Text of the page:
The player takes control of either Elliot Salem or Tyson Rios, the predictable mercenary types given an aesthetic edge by sporting masks and armour that look like they were designed by the members of Slipknot.
Tyson and Elliot are recruited from the military to work for a PMC and are sent to various conflict zones to recover information, disarm weapons or rescue captured operatives, and more often than not kill a diabolical middle-eastern terrorist.

Throughout the game the battle scenarios change in relation to the political climate in the game, this is an interesting dynamic that has the opportunity to create a compelling narrative, but, disappointingly the game fails to capitalise and ultimately the story becomes a predictable afterthought. With narrative out the window the story is utilised as a method of setting up the various battle scenarios which all boil down to ‘this guy is doing bad things in this country, go and take care of it’, nevertheless the comedic interactions between Tyson and Elliot keep it entertaining enough to warrant sitting through the short cut-scenes.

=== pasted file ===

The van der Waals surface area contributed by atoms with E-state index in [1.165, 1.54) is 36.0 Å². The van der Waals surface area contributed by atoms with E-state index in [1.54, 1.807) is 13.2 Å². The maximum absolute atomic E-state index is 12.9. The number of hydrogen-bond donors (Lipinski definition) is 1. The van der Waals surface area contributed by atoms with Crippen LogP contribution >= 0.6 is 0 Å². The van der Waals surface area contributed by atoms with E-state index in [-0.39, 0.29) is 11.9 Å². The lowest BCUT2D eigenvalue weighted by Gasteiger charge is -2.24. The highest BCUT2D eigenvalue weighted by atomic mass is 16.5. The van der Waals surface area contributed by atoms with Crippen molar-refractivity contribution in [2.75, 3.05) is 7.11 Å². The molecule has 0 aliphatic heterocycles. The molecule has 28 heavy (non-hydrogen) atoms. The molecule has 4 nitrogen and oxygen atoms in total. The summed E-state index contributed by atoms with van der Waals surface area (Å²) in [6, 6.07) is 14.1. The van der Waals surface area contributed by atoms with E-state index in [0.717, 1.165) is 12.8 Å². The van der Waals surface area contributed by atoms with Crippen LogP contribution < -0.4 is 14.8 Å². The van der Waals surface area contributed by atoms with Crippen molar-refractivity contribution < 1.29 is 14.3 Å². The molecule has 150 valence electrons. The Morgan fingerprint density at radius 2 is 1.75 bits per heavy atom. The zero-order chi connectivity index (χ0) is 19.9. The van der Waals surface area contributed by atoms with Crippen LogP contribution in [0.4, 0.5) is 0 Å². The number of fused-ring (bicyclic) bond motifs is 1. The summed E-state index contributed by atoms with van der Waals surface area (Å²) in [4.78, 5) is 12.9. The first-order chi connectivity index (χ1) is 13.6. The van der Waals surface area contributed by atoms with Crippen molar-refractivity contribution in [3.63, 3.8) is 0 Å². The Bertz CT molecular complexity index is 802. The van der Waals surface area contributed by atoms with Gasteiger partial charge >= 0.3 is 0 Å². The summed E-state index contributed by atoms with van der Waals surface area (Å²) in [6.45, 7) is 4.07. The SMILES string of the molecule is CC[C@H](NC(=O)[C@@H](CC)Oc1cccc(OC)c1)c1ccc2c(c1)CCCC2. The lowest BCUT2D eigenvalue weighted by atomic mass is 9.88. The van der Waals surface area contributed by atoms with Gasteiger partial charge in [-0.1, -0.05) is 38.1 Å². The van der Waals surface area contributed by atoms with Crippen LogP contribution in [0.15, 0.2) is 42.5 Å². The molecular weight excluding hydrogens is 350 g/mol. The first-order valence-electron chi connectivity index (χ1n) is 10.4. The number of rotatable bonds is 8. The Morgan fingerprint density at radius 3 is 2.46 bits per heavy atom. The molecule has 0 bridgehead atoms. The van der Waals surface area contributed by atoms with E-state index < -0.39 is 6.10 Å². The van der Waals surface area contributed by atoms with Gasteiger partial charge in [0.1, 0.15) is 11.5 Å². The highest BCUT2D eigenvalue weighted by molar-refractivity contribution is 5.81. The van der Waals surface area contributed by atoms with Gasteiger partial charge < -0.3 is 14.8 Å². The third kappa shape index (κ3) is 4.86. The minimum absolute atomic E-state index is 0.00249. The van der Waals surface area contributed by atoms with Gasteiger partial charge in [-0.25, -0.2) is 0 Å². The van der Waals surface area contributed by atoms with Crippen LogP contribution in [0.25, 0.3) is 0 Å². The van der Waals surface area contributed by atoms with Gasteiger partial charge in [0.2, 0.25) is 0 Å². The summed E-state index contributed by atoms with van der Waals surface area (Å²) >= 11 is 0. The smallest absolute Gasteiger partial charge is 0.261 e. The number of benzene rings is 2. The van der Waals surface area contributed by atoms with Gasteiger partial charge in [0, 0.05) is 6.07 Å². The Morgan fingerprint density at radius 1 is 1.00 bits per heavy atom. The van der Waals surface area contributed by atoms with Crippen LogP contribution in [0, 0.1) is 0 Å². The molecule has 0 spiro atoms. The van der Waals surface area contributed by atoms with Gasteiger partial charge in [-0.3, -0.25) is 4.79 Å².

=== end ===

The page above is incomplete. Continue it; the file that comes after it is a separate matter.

The gameplay in Army of Two is nothing new; if you’ve played any recent third-person shooter you’ll feel right at home with this game. The combat is very much in the same vein as Gears of War, the player is expected to use cover and the over-the-shoulder precise aim to clear the various areas of hostiles.
The crux of the gameplay is the Aggro element, attacking the enemy causes a build up of Aggro, this is represented by a red aura around the character model, the Aggro attracts the attention of the enemy which leaves your partner free to cause some backstage mischief. The Aggro mechanic adds depth to the otherwise unremarkable combat; it provides the opportunity take a more tactical approach instead of the usual guns blazing modus operandi, most of the fun is had when one player attracts the attention of the enemies while the other heads behind enemy lines and takes them out.